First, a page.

Erik ended a weary week of travel by coming home to a house of chaos. Lucy had gone missing.
Xander interviewed every family member on “when did you see her last?” while Hans raced around the house opening closets, slamming doors, searching under every bed and table. Flashlights in hand, Gabe and Mary approached me with tearstained faces to start a neighborhood search.
I gave a Erik a quick kiss hello and stepped out into the dark with my little ones as they called, “Luc! Lu-eee! Princess Lucy Mirabelle Pirate!”
As she approaches her second birthday, Lucy has become a pampered little cat. She goes outdoors only for a quick prowl and rarely leaves the yard. She’s never crossed the street and prefers the calm companionship of Erik and I to our more boisterous children. As Mary says, “I lo-OVE Lucy; but she doesn’t really like me.”
Yes, she’s a bit disdainful of us, but she’s always around– circling my feet, napping over the heat register, perched on the edge of the couch as the kids play catch in the family room. Her disappearance for any amount of time is a cause for concern.
Clinging to my hands, Gabe and Mary shone their flashlights into every bush and tree (and more than a few windows) on our block. Hollow, we turned to home and bed. They crept under Gabe’s covers, whispering and crying and praying until they fell asleep with tears on their faces; arms wrapped around each other.
Lying awake, I planned a morning run traversing all the streets and roads in our area. I’d be looking for a body, not a living purring cat. The musical cheeping of the chicks drifted into my ears from the bathroom and I mentally cursed myself for bringing another risk into my children’s lives.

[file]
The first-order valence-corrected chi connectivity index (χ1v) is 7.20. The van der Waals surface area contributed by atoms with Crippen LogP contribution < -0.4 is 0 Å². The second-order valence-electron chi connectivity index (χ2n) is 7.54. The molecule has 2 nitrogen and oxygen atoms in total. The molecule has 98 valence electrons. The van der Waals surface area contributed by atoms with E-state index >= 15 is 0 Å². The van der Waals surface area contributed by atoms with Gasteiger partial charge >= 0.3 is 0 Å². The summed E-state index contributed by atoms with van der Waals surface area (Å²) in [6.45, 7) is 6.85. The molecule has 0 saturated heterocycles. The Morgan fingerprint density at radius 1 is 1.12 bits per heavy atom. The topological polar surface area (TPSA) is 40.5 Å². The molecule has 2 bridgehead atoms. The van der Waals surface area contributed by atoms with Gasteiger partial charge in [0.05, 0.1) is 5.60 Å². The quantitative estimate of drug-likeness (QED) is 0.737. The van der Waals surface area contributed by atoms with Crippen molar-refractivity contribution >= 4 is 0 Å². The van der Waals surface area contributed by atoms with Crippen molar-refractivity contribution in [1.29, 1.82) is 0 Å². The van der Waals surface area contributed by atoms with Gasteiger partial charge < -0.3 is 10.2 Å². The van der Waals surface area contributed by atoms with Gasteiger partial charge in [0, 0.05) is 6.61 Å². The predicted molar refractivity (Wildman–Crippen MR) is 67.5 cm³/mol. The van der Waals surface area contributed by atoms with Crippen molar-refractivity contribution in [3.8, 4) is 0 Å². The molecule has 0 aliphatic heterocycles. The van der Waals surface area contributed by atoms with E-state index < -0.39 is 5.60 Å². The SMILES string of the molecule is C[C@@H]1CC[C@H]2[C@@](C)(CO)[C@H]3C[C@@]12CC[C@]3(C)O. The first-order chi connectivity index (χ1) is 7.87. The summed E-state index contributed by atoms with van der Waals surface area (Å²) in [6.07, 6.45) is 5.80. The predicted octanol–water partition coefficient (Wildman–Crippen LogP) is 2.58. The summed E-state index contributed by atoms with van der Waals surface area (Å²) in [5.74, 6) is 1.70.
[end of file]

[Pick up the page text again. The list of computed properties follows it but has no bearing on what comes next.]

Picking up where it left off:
I grew up with a flock of chickens and I knew all too well that one misplaced step would split a baby chick wide open. Although they were unnamed and largely unloved, my six year old heart still aches with the bitter wound of “I caused the death of a living creature. This life ended because of my actions.” Even after they grew, a visit from a neighborhood dog or a silent virus would leave one of our cheerful hens broken and still.
All of our lives are subject to one misplaced step, one turn of the steering wheel, one misplaced bit of DNA, one action that ends a marriage or a career. Life astonishes me with its fragility.
As Erik and I discussed the addition of each new baby to our family, I constantly questioned, “Can I withstand the risk of another pregnancy?” “Am I willing to risk a birth defect, the permanent loss of my health, a stillborn?” “Am I emotionally capable of handling the ups and downs, the challenges and heartbreak of another person?”
My friend Angela wrote a life-changing post on Segullah this week titled Success as Joy’s Counterfeit. I highly recommend it. But one of the comments outlining personal troubles put a crack in my heart. Sometimes life gnaws with an impenetrable ache– it’s just too hard.
And yet, humans are optimists. We continue to marry and have children and raise baby chicks even when we know that loss is looming around each corner.
I found Lucy the next morning huddled in Gabe’s closet. She’s very ill with a kidney infection; not eating and snarling when we touch her or try to give her medicine. But I feel confident that she’ll soon be racing down the stairs and amusing us with her antics. Her presence prompts us to speak a little softer and sweeter to each other. You can hardly enter a room calling “Hi Pretty Kitty.” to the cat and not have a kind word for your sibling.
And even if we lose her, I don’t regret bringing her home that bright May day– love is worth the risk.